Emanuel AME shooting survivors urge SC senators to pass hate crimes bill as it awaits debate
“We need a law to address all these issues. We should never have to go to church and go through what we went through.”
COLUMBIA, S.C. (WIS) - For the first time Tuesday, two survivors of the 2015 massacre at Mother Emanuel AME Church in Charleston were in Columbia, urging senators to pass a hate crimes bill.
While some of them have shown public support for the legislation in the past — which has been proposed in previous years but never reached the governor’s desk — the bill’s lead sponsor, Democratic Rep. Wendell Gilliard of Charleston, said this is the first time they have testified to lawmakers on its behalf.
“We need a law to address all these issues. We should never have to go to church and go through what we went through,” survivor Polly Sheppard told a Senate Judiciary subcommittee Tuesday morning.
Last legislative session, the House of Representatives passed a bill to establish a hate crimes law in South Carolina, but it died in the Senate, where Republican lawmakers contended it had too much opposition to warrant a debate.
A new bill passed the House earlier this month in a strong bipartisan vote and now awaits debate again in the upper chamber after the Senate Judiciary Committee voted to advance it to the floor in a 15-8 vote Tuesday afternoon.
As she addressed senators earlier in the day, Sheppard sat alongside another survivor, Felicia Sanders.
Both recounted the evening of June 17, 2015, as a white supremacist gunman joined their Bible study class before opening fire on the group of African-American worshippers, killing nine people.
“77 bullets flew through Emanuel AME fellowship hall. I held my granddaughter under my body so tight that I thought I actually suffocated her,” Sanders said.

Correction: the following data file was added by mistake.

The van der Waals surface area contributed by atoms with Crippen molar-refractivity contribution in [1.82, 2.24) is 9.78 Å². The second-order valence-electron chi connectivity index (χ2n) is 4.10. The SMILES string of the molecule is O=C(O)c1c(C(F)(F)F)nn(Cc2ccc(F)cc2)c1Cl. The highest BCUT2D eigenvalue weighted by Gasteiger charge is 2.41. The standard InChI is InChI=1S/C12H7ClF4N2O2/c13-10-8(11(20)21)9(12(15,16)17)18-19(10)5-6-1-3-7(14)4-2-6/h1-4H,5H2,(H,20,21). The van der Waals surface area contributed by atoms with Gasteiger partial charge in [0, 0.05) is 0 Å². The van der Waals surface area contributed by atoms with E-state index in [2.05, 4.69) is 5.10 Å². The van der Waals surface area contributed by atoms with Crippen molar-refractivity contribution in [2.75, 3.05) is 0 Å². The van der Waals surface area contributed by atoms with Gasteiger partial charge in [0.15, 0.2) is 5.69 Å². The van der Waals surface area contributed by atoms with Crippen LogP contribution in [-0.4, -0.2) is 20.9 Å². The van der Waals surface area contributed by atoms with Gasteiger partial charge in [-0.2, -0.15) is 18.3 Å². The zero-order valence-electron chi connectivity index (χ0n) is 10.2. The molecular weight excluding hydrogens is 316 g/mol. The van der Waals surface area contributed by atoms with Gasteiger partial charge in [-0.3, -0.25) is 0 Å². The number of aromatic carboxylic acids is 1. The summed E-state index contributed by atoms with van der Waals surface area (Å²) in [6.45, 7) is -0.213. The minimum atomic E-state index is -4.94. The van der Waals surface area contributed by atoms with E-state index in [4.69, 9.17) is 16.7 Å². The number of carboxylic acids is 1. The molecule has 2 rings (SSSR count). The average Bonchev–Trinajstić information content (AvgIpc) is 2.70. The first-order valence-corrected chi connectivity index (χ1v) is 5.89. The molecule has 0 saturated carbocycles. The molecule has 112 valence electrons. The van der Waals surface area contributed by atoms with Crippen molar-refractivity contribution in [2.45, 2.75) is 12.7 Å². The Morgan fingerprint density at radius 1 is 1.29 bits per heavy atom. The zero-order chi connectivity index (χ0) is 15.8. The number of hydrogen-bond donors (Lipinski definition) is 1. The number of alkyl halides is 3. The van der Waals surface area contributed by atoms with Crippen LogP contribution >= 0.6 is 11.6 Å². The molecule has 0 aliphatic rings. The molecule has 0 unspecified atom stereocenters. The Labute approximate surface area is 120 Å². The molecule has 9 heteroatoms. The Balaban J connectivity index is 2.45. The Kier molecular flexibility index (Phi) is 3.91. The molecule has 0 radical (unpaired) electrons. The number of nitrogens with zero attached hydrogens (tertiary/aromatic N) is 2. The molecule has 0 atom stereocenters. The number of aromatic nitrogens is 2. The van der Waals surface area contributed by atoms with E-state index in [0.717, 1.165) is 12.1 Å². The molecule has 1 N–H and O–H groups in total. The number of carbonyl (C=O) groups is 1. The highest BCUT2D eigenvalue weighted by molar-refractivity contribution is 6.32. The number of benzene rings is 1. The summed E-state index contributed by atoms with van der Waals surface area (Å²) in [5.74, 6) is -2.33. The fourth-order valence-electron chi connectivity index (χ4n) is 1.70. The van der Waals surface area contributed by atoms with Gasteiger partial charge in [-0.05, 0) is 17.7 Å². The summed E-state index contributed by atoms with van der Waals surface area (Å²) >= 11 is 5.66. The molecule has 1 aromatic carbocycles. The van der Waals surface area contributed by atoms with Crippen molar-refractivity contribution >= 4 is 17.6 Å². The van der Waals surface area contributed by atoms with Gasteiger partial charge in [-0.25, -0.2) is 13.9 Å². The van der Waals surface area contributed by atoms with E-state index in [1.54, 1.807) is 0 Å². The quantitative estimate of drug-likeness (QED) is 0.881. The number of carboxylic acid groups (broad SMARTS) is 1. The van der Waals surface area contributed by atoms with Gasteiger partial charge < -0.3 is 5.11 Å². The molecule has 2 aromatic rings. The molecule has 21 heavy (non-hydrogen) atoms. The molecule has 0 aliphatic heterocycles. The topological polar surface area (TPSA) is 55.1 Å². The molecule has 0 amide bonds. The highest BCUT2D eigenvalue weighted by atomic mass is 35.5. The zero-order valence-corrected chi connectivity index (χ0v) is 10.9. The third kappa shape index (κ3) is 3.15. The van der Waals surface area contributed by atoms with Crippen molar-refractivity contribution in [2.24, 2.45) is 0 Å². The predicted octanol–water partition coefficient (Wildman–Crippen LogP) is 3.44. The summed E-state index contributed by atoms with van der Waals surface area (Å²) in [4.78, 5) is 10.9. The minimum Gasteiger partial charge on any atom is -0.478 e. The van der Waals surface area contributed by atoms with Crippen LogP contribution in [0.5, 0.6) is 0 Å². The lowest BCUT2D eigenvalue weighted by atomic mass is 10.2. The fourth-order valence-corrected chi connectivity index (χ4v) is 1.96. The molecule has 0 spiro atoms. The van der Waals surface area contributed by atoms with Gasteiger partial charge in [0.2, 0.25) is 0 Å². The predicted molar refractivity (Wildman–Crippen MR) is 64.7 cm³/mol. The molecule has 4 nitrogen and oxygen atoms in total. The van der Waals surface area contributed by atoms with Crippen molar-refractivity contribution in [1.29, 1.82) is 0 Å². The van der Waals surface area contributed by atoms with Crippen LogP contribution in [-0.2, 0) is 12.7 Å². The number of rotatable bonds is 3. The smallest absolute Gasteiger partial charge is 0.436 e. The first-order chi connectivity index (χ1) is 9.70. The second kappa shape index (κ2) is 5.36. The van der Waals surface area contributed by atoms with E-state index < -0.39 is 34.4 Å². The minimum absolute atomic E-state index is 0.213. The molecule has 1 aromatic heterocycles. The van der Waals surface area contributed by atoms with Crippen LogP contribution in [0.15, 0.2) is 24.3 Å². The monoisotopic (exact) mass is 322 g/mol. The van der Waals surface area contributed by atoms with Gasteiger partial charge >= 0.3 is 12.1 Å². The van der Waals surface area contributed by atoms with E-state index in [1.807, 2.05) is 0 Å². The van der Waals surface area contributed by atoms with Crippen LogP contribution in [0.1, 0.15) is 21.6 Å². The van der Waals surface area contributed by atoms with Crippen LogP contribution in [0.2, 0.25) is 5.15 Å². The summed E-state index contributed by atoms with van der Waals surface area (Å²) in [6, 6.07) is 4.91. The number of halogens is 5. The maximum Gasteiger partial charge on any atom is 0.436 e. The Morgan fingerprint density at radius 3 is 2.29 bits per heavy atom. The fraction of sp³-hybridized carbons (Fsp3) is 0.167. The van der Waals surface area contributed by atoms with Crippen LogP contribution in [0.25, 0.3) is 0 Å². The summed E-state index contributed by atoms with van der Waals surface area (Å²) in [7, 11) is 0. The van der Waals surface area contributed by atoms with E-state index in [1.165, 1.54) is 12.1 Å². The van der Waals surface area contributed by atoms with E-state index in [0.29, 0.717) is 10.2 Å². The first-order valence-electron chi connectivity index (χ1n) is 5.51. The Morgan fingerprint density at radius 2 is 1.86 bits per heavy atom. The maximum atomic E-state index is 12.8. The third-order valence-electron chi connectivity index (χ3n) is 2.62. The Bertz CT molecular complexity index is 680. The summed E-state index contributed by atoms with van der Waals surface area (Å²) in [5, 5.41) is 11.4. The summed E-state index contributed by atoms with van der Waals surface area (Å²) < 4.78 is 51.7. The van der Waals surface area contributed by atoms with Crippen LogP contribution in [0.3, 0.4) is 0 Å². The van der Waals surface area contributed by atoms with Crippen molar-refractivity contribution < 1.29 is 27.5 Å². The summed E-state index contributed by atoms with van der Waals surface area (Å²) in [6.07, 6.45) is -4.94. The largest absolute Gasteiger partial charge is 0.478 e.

Sanders is also the mother of the youngest of the nine victims, Tywanza Sanders, whose father, Tyrone, also testified before lawmakers.
The bill they and several others spoke in support of, H.3014, would provide for penalty enhancements — additional prison time and fines — for people already convicted of violent crimes that are determined to have been perpetrated as hate crimes against someone(s) because of their actual or perceived race, color, religion, sex, gender, national origin, sexual orientation, or physical or mental disability.
Those violent crimes include, for example, murder, aggravated assault, and armed robbery but would not include crimes like vandalism.
The bill is formally named the “Clementa C. Pinckney Hate Crimes Act,” in honor of the church’s former pastor, who was one of the nine victims and served as a state senator.
“I’m praying, I’m hoping that this hate crime bill will pass so that no other family — it wouldn’t stop them, but if they know that they have consequences that’s going to follow what they do, that’s going to slow it down tremendously,” Felicia Sanders said.
They say without this bill in place, it sends a message that South Carolina tolerates the kind of evil that took their loved ones.
Along with Wyoming, South Carolina remains one of two states without a hate crimes law.
“And I wonder why,” Sheppard said. “I think if you had gone through maybe what we went through.”
Other testifying in support of the bill Tuesday included business leaders, Myrtle Beach’s police chief, and a representative of South Carolina’s Jewish community.
The latter speaker cited a recent report from the Anti-Defamation League that antisemitic incidents in South Carolina rose 193% last year from the year before.
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